Allan Ramsay and the Search for Horace's Villa, edited by Bernard D. Frischer and Iain Gordon Brown with contributions by Bernard Frischer, Iain Gordon Brown, Patricia R. Andrew, John Dixon Hunt and Martin Goalen (Ashgate, London, 2001). ISBN 0754600041. Published with the assistance of the Getty Grant Program.
The Sabine Villa of the Roman poet Horace, celebrated in his verse as an arcadia of rural simplicity and contentment, was a place embedded in the Western consciousness both as an ideal and as an actual, physical site. The location of the villa was fixed by seventeenth-century scholraship as lying most probably in the hills north-east of Tivoli. For the British in particular the Sabine farm had a special resonance, and by the age of the Grand Tour its general district came to be visited by enterprising travellers. Foremost among these was the great Scottish portrait painter Allan Ramsay, who was distinguished also as a classical scholar, archaeologist and man of letters. Ramsay's account of the villa in its landscape - both actual and 'literary' - is published here for the first time. Preceding the text are eight studies by experts on Horace's Villa, Ramsay, and the other topics addressed by Ramsay's text. Frischer, B., 2001. "Ramsay's 'Enquiry': Text and Context," in Allan Ramsay and the Search for Horace's Villa, edited by B.D. Frischer and I.G. Brown (Ashgate, Aldershot) 73-107. View Document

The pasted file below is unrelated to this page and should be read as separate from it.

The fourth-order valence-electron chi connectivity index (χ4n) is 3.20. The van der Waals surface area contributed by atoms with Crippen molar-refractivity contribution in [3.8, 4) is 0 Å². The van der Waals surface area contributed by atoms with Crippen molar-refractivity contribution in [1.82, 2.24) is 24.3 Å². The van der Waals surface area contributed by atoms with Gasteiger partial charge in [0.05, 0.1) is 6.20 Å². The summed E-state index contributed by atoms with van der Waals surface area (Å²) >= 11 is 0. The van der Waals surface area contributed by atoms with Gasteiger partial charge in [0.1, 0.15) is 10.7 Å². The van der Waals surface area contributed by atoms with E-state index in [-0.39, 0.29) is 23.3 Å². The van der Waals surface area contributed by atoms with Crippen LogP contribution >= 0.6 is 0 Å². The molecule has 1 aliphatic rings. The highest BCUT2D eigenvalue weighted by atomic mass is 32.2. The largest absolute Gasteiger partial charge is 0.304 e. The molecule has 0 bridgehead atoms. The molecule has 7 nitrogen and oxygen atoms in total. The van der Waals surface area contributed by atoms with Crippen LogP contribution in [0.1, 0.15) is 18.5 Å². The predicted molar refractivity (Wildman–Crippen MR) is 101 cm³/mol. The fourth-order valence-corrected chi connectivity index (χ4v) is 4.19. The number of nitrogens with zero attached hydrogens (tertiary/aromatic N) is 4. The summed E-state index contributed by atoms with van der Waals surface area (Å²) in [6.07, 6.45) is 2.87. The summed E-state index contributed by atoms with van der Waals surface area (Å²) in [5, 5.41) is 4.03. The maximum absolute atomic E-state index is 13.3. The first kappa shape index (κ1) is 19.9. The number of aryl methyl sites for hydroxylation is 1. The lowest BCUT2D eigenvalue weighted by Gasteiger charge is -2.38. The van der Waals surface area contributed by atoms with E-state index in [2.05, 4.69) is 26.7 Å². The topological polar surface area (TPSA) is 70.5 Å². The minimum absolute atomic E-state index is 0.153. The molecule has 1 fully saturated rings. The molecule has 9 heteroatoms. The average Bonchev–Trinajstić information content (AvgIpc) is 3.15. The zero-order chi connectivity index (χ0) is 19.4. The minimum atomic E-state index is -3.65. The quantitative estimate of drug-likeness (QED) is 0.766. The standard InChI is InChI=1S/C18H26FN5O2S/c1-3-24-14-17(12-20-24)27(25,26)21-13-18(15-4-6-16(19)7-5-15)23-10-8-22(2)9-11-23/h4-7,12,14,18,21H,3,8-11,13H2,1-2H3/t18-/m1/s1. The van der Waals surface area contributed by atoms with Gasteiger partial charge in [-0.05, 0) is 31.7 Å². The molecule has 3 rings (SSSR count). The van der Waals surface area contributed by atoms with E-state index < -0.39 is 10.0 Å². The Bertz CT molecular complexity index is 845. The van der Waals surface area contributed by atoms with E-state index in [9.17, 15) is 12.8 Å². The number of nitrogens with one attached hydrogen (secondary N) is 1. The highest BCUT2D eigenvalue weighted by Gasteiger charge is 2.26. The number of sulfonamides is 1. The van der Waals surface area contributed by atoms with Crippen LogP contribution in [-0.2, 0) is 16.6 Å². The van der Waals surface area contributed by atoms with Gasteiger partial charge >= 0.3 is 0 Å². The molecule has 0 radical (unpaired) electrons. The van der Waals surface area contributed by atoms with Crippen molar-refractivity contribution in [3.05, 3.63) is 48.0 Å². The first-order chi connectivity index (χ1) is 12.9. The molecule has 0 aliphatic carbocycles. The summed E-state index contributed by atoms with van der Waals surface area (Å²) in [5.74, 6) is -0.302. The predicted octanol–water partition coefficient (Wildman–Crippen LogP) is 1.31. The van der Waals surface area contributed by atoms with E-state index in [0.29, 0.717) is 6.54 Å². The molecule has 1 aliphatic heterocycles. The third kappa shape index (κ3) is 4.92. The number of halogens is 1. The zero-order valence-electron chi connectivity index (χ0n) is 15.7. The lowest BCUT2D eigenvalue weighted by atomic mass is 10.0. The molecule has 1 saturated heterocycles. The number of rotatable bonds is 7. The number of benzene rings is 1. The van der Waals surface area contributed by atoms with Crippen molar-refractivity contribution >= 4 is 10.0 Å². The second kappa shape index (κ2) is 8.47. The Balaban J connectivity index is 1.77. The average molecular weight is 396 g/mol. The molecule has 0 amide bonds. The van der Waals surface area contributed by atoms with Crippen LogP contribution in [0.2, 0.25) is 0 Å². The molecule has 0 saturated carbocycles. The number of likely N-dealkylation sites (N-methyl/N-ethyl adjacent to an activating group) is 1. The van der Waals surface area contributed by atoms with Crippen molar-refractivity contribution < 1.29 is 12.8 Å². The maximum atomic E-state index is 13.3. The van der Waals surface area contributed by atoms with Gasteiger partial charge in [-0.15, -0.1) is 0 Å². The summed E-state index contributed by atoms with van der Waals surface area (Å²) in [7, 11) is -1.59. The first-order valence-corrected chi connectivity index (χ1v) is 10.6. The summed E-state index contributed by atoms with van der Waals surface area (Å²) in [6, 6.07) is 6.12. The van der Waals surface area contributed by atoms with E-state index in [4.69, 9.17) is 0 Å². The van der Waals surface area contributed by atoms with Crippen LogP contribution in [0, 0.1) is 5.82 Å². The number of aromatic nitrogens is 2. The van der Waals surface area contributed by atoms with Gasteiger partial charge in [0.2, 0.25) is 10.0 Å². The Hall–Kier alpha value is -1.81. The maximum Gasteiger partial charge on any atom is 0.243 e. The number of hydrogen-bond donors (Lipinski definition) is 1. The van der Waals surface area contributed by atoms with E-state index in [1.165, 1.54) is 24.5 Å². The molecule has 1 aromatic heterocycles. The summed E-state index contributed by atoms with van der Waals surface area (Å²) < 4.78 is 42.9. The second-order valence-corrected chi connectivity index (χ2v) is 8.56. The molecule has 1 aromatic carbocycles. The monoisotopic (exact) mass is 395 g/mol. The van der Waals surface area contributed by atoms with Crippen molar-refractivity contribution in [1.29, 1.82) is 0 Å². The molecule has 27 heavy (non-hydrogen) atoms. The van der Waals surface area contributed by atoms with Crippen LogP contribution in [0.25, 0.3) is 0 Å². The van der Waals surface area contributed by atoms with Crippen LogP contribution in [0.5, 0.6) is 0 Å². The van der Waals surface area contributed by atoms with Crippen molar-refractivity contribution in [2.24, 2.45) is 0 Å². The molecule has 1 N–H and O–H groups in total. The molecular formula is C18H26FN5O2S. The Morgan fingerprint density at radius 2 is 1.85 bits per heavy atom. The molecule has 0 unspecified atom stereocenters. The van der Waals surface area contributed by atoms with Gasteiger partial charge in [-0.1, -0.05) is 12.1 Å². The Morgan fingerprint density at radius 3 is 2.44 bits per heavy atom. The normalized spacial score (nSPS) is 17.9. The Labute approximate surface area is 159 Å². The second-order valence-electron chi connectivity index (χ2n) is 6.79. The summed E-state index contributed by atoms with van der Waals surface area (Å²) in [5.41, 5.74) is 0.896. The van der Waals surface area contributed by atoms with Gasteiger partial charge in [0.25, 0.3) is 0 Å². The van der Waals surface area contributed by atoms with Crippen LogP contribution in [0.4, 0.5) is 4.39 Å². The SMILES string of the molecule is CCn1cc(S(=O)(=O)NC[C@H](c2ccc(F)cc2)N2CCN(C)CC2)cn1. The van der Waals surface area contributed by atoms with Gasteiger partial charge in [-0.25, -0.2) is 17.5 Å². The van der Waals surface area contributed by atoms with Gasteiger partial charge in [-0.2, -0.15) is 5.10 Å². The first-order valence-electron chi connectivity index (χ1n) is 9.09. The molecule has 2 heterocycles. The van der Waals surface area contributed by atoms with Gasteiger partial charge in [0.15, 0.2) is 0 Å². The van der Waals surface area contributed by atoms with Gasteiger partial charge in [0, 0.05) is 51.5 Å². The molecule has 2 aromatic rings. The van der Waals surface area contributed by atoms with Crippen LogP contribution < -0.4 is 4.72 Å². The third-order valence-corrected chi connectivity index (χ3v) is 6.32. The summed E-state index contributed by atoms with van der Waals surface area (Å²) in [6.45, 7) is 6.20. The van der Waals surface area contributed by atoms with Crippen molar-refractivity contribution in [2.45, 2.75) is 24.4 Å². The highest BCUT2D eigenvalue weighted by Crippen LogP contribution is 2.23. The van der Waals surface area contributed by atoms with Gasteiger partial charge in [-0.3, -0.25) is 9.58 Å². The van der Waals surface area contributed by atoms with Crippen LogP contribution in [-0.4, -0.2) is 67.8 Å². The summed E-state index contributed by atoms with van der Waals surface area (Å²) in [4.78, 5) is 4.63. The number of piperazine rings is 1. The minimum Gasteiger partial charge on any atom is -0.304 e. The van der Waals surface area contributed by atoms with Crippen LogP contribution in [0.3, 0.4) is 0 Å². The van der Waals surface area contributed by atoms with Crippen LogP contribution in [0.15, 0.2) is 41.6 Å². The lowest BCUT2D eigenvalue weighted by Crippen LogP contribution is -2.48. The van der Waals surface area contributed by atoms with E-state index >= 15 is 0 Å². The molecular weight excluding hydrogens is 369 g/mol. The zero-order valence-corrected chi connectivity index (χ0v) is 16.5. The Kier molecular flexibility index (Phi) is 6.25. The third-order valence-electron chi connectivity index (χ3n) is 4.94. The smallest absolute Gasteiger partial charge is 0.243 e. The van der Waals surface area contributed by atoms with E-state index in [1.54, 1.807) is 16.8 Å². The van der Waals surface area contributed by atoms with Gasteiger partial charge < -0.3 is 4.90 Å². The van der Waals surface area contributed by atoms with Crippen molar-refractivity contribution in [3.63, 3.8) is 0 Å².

For an online review of this book, see: http://bmcr.brynmawr.edu/2002/2002-07-07.html.